If there’s a viable future for WiMAX, it may be in the hands of Clearwire after it finishes merging with Sprint Nextel’s Xohm. Clearwire is the focus of a joint venture between several major carriers and may represent a positive next step for adopting the technology. From a telecom expense management perspective, this could presage several interesting changes. Strictly metered data fees are dying, but unlimited plans are generally synched to a few exclusive deals. If WiMAX succeeds, it opens the way for a competitive environment where consumers don’t have to track typical data usage — unlimited high speed will be something your phone just does. WiMAX might not be the winning backbone, but the idea’s on the table — and wouldn’t it be cool?

Uh Oh — Bell and Telus to charge for incoming text messages

Canadians are due for some unhappy developments. Bell and Telus will charge for incoming text messages starting in August (8th for Bell, 24th for Telus). Getting a text message will cost 15 cents a pop unless you have an unlimited texting plan.

How will they keep people from being charged for text spam? Blogger Mark Goldberg also raises the specter of text cyber-bullying — mean kids with plans spamming kids without them. It seems that both companies have placed the burden for recovering charges for unwanted messages on the consumer. The other option: Block messages completely. The move seems designed to discourage occasional texters — and grab wads of cash from less attentive customers. It has aroused such ire that Canada’s Industry Minister has asked Bell and Telus executives to explain themselves.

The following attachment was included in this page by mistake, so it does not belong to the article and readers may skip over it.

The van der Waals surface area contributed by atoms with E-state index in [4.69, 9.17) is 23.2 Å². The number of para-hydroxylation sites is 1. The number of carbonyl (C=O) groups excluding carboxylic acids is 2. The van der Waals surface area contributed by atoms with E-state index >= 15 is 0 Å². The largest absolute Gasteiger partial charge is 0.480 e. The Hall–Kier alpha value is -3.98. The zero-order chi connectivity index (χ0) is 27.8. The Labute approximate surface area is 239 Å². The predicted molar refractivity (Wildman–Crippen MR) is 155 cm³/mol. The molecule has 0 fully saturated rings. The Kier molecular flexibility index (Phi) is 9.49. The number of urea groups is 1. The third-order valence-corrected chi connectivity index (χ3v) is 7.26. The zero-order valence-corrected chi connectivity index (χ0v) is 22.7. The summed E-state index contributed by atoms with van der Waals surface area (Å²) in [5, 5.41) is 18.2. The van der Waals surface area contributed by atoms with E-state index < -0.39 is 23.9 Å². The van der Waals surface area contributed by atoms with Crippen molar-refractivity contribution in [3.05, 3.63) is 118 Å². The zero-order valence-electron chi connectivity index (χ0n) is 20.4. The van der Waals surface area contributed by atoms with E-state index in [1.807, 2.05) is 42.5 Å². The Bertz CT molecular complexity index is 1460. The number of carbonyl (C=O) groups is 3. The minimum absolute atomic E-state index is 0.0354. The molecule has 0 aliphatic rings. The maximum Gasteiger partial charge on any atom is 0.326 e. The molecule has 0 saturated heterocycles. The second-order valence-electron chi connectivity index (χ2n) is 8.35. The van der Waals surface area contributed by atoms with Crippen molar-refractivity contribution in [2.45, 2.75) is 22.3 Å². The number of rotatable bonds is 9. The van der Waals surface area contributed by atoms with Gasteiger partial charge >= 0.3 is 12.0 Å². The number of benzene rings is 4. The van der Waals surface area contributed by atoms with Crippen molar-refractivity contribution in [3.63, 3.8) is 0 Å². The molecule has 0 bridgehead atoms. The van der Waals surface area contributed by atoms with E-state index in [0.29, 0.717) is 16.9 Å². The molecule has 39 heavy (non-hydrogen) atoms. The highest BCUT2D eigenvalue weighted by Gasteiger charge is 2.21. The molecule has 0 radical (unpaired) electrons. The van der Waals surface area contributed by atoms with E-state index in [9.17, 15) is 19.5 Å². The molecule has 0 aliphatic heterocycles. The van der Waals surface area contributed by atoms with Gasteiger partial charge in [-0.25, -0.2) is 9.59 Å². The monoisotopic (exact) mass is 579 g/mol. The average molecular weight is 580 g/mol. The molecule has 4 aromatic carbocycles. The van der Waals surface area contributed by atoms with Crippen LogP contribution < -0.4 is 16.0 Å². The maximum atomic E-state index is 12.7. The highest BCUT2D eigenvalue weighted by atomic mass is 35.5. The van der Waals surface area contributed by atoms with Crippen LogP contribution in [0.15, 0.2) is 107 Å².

Things like this underscore the need for cost reduction and cellular expense management services. So far, it looks like if you get unwanted messages, you’ll have to fight the telecom companies to get them taken off your bill. If you need texting for business, it’s time to find a cost-effective plan. Our communications management software can help clients keep their texting under control, and customer service means that you don’t have to fight over unwanted text messages — we’ll do it for you.

The iPhone Lands Like a Canada Goose — In Canada, That Is

So, it’s in Canada now. After much speculation, wailing and gnashing of teeth, Canadians can finally get their own iPhones. How did things work out for folks north of the 49th Parallel? Let’s look at the Good, the Not So Good, and the Telecom Expense Management Angle.

The Good: Canadians got hardware price parity — the Canadian 8 GB iPhone is $199. Fueled by rising fuel prices and a downturn in US currency, the Canadian dollar has floated at near parity with the US dollar for a while now, but prices have been slow to change in response. Canadians are used to paying more, but by now they shouldn’t really have to. When it comes to buying the iPhone, they enjoy the same discount as American customers. Canadians should hope that this new parity eventually extends to other products and services but they might have some additional hurdles to jump because . . .

The Not So Good:Â . . . while the base prices are at parity, Canadians have to pay more — sometimes a lot more — to use the same features. Originally, Rogers’ announced plans were . . . insane. The cheapest package for Rogers was CAN$60 for 400 megs and it went up, up, up from there. After widespread consumer outrage, Rogers offered a 6 GB plan for CAN$30 instead — for now. If you don’t get an iPhone by August 31st, Rogers will revert to its previous, cringe worthy pricing scheme.